Parsing people’s words can be sloppy and dangerous, but is Marcus really being given “the best opportunity to be successful?”

Even if he wanted to transfer (he was not given the option of staying), Wallace Jr. would never personally elect to leave mid-season.

“Here is how it works,” said the source close to Wallace Jr.  “If you leave over the Christmas break, then you have a year and you can play next year.  The fact is that, if he did do that…he has to sit out a year, meaning this semester and the fall semester next year.”

Worse, Wallace Jr. would lose an entire year of eligibility.  As it is now, the family is electing to lose just the second semester of the 2015-2016 season.  This is Marcus’ sophomore season, meaning he will have two full years of eligibility remaining when he finds a new program.

The best possible situation would be to remain on the roster all winter, with a small chance of earning back playing time, during which he could showcase his abilities to other college coaches.

According to the Seattle Post-Intelligencer, “Statistics show that about 40 percent of men’s basketball players do not attend their original school by the end of their sophomore year.”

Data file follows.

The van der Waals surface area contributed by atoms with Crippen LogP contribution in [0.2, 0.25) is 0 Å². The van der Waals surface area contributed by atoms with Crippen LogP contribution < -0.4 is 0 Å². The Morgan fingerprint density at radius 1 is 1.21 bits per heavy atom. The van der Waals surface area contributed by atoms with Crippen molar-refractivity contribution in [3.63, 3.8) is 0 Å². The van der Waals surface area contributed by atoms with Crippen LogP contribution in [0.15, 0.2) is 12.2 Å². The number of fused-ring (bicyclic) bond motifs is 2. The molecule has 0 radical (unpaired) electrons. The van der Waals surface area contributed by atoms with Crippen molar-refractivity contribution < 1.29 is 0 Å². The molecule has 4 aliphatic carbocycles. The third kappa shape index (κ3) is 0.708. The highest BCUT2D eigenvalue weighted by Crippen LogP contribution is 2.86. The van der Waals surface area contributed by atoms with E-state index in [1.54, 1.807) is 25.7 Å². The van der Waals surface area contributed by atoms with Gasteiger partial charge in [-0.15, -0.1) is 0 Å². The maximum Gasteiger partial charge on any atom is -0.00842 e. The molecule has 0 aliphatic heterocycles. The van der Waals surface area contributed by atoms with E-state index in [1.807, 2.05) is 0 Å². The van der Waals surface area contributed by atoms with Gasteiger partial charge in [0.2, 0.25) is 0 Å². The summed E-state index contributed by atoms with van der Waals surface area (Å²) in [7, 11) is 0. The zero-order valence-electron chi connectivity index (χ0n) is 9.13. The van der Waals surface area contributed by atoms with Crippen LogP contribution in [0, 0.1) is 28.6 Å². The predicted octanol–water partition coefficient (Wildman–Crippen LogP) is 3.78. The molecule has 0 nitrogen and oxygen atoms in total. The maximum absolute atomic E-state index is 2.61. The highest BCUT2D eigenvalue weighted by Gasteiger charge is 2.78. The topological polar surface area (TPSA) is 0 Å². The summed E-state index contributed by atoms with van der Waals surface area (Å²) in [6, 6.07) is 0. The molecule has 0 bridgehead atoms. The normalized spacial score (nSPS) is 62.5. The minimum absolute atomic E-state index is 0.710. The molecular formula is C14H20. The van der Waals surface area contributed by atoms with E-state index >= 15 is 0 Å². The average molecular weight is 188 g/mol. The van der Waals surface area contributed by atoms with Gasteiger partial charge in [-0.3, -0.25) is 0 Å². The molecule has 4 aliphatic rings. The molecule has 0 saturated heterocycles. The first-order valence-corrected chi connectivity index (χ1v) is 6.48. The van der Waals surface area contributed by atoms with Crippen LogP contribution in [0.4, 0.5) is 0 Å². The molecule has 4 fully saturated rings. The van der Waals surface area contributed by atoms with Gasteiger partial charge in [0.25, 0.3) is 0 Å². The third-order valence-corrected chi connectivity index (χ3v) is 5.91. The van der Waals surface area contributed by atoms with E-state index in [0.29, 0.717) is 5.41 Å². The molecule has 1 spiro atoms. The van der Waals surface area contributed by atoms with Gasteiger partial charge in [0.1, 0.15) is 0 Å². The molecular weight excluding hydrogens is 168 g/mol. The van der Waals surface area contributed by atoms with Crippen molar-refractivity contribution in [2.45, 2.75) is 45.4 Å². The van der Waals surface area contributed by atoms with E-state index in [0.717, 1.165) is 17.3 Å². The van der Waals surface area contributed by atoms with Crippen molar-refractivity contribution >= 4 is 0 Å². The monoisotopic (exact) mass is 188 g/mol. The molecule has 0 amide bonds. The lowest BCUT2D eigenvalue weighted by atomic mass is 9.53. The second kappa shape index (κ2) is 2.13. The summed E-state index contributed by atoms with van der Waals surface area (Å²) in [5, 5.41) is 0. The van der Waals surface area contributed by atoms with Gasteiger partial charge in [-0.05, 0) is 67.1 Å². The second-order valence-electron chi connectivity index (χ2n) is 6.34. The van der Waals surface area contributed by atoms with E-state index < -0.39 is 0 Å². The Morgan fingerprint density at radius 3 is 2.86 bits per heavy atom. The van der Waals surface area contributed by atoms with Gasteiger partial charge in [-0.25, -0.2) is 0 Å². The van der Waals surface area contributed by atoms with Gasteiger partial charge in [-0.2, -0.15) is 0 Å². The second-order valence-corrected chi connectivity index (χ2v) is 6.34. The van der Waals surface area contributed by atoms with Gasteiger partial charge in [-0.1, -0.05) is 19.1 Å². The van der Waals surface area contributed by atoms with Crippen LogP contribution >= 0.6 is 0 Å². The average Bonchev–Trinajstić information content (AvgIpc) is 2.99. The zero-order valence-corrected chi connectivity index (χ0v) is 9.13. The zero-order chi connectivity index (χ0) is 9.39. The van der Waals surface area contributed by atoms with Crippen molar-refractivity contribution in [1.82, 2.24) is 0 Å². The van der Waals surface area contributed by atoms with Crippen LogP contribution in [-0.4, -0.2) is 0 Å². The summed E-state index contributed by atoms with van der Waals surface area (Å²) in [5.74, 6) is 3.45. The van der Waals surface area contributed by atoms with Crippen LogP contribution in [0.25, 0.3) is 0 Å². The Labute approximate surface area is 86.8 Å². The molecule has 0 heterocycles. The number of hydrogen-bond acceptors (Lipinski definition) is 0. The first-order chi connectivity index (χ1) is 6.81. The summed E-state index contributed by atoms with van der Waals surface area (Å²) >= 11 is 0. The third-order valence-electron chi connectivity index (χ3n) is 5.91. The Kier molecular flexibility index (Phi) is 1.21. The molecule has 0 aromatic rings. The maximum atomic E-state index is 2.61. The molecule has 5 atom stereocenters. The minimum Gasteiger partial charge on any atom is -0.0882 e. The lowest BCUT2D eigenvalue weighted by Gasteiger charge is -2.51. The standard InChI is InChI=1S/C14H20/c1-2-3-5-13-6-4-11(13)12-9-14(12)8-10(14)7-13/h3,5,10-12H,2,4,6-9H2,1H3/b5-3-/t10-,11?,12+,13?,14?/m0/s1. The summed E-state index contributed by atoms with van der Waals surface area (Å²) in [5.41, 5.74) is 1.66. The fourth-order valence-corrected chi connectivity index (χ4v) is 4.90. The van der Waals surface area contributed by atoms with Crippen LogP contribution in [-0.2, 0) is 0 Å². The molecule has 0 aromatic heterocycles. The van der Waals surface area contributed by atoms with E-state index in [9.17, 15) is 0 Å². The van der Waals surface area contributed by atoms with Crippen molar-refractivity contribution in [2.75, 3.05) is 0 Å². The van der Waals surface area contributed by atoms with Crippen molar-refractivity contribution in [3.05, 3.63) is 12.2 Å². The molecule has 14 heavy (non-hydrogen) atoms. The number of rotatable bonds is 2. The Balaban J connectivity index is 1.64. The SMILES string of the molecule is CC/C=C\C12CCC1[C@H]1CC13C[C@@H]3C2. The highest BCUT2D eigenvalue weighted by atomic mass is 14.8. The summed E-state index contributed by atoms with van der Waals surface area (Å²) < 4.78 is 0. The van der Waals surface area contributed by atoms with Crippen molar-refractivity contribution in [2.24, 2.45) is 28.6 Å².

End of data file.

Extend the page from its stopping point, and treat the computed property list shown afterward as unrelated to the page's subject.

The Transfer Epidemic is an enormous problem that every person associated with and even in charge of college basketball and college athletics at-large is aware of.  At this point Wallace Jr. is joining that disconcerting statistic.

If the high school recruitment is any indication of his future chances, then Wallace Jr. just might continue his basketball and academic career at a Division One university.


To be clear Marcus Wallace Jr. and family were not promised anything from former Head Coach Dickey Nutt during the recruitment process.  They were not sold a bag of goods, like ‘Come start for us right away’ or ‘If you play for us you will go to the NBA.’

The family and Marcus were told, “‘We think you are a good player,'” said the source close to Marcus Jr.  “‘You will get a chance to play against pretty good competition.'”

Wallace Jr. entered college with plans of competing and earning playing time.  If Coach Nutt had not been fired perhaps his sophomore season would have unraveled differently.

Perhaps most troublesome is that Wallace Jr. already completed a second recruitment, of sorts.  When Coach Nutt left Wallace Jr. could have left too.  In recent years the NCAA often grants a release from the scholarship if a coach leaves the program.

“We are finding out now that there were a bunch of schools that were interested in him last year,” said the source close to Marcus Jr.  “Nobody could tell us about it because he was still a Redhawk scholarship athlete and he could not be contacted by him and that information was withheld.”

Now Marcus Wallace Jr. has been removed from  It took a brief player-coach meeting, a 38-word quote from Coach Rick Ray, and then Marcus Wallace Jr. was completely removed from Southeast Missouri State basketball.